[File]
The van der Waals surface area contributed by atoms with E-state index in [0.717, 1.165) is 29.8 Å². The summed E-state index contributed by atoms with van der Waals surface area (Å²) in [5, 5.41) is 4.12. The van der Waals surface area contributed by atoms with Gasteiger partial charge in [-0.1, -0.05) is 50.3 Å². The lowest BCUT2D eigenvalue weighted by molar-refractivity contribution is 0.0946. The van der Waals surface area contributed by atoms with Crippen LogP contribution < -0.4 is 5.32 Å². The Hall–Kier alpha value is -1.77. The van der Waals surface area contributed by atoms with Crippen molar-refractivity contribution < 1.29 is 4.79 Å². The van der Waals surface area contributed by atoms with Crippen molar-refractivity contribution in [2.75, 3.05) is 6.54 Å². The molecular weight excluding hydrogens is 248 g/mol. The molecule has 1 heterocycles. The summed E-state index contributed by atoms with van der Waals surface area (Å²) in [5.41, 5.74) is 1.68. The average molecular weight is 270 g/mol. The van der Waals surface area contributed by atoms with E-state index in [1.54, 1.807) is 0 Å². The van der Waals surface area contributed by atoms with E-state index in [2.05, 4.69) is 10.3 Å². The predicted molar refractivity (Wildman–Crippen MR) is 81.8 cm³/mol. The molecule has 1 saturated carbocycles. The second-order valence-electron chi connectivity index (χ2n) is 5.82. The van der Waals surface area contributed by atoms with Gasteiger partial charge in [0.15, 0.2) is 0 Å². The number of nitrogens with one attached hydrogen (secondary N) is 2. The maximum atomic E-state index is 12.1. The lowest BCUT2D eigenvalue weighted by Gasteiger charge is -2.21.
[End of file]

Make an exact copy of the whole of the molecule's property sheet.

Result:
The van der Waals surface area contributed by atoms with E-state index in [0.717, 1.165) is 29.8 Å². The summed E-state index contributed by atoms with van der Waals surface area (Å²) in [5, 5.41) is 4.12. The van der Waals surface area contributed by atoms with Gasteiger partial charge in [-0.1, -0.05) is 50.3 Å². The lowest BCUT2D eigenvalue weighted by molar-refractivity contribution is 0.0946. The van der Waals surface area contributed by atoms with Crippen LogP contribution < -0.4 is 5.32 Å². The Hall–Kier alpha value is -1.77. The van der Waals surface area contributed by atoms with Crippen molar-refractivity contribution < 1.29 is 4.79 Å². The van der Waals surface area contributed by atoms with Crippen molar-refractivity contribution in [2.75, 3.05) is 6.54 Å². The molecular weight excluding hydrogens is 248 g/mol. The molecule has 1 heterocycles. The summed E-state index contributed by atoms with van der Waals surface area (Å²) in [5.41, 5.74) is 1.68. The average molecular weight is 270 g/mol. The van der Waals surface area contributed by atoms with E-state index in [1.54, 1.807) is 0 Å². The van der Waals surface area contributed by atoms with E-state index in [2.05, 4.69) is 10.3 Å². The predicted molar refractivity (Wildman–Crippen MR) is 81.8 cm³/mol. The molecule has 1 saturated carbocycles. The second-order valence-electron chi connectivity index (χ2n) is 5.82. The van der Waals surface area contributed by atoms with Gasteiger partial charge in [0.15, 0.2) is 0 Å². The number of nitrogens with one attached hydrogen (secondary N) is 2. The maximum atomic E-state index is 12.1. The lowest BCUT2D eigenvalue weighted by Gasteiger charge is -2.21.